You want cheap calls overseas? We all do. But for the longest time the giant telco companies have (and still do) hold their customers hostage with their overseas pricing costs.
This has opened the door for calling card companies to come in and offer an alternative solution in the form of reduced calling rates, sometimes up to 90% in fact! This is an amazing deal but with those types of discounts you’re invariably going to run into issues.
Back in 2015 consumer watchdog Australian Communications Consumer Action Network released a report detailing their findings about the calling card industry some of which were quite shocking.
In this article, I’ll cover off 3 data points and give my perspective from my time working inside the calling card industry.
Let’s dive in.
48% of cards applied a daily service charge or fee once the card is activated
The calling card industry operates on a razor thin margin largely because of the box it has placed itself in which is the promise of delivering international calls at much lower rates than the big telco providers.
“Super cheap call rates will almost always come at an additional cost to the customer.” – JT, nzphonecards.co.nz.
As soon as you start using the word ‘cheap’ you start down a very slippery slope to see which calling card company can withstand super slim margins.
In order to counter this, calling card providers are forced to brainstorm creative methods for recouping and padding out those margins so they can stay in business.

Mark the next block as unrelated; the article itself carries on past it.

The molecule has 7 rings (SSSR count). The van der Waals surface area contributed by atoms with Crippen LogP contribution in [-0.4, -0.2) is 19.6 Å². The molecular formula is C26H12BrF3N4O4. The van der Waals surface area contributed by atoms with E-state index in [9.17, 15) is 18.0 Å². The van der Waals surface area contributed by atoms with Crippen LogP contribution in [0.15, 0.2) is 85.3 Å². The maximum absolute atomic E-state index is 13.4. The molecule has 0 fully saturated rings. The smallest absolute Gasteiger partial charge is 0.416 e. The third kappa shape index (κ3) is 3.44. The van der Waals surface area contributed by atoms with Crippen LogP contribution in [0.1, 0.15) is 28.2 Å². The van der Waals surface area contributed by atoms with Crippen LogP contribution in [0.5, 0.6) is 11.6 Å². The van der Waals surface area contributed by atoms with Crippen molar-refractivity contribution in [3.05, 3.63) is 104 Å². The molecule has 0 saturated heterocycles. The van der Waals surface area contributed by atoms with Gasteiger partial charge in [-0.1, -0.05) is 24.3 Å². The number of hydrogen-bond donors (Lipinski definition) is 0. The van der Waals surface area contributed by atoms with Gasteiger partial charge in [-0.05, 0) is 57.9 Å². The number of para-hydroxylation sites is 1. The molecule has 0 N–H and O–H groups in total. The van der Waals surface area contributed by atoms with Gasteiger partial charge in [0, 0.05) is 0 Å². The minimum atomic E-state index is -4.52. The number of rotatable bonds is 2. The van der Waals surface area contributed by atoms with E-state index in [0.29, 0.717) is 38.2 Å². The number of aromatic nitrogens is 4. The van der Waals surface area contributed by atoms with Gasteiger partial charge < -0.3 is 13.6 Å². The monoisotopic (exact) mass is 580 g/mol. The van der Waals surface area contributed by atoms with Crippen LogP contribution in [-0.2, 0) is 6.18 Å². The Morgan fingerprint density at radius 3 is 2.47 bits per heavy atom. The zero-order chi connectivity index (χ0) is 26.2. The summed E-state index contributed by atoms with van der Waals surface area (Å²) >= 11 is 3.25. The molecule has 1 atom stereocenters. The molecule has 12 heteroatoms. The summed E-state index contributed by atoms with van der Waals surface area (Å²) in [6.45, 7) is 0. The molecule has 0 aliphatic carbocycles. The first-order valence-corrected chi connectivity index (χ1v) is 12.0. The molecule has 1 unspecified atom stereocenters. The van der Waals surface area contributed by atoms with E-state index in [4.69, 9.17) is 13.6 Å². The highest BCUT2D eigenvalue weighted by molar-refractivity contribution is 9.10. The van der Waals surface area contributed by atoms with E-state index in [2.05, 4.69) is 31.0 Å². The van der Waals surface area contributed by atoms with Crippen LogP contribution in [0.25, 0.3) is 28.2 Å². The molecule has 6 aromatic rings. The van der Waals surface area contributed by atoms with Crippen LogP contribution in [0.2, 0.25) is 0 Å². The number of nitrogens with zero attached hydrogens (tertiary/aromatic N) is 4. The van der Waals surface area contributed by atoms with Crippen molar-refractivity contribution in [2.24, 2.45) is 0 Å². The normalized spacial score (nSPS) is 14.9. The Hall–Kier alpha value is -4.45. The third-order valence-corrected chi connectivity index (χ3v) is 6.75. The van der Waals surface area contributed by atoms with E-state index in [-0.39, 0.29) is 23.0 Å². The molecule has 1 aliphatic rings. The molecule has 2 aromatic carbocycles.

One of those methods is applying service charges.
According to accan.org.au close 50% of the calling card options available to consumers charged an additional daily fee upon activation which serves no additional benefits to customers and is more a way to drive profit.
My advice is to avoid calling cards that come with service charges. If a company is going to take additional money from its customers then there should be some additional value-add.
Only 28% cards had any sort of in-store information about rates, terms and conditions
If you step into a retailer that offers phone cards then chances are, you’re not going to see the calling rates clearly displayed anywhere.
This is either poor marketing or an attempt to conceal pricing from the calling card service provider.
Some players inside the phone card industry will try various tricks to hide pricing either through no pricing materials at all to using different units of measurement instead of currency for example instead of charging you 3 cents per minute they might charge you 1 monkey banana per minute which is sometimes used to make it more difficult for the customer to know exactly how much they are spending.
Typically, though, the phone cards themselves will give you the calling rates, or at least point you to a website where you check the rates.
My advice is to only purchase calling cards that offer clear and easy to understand calling rates and on top of that ask the retailer that if you are being overcharged what the stores policies are?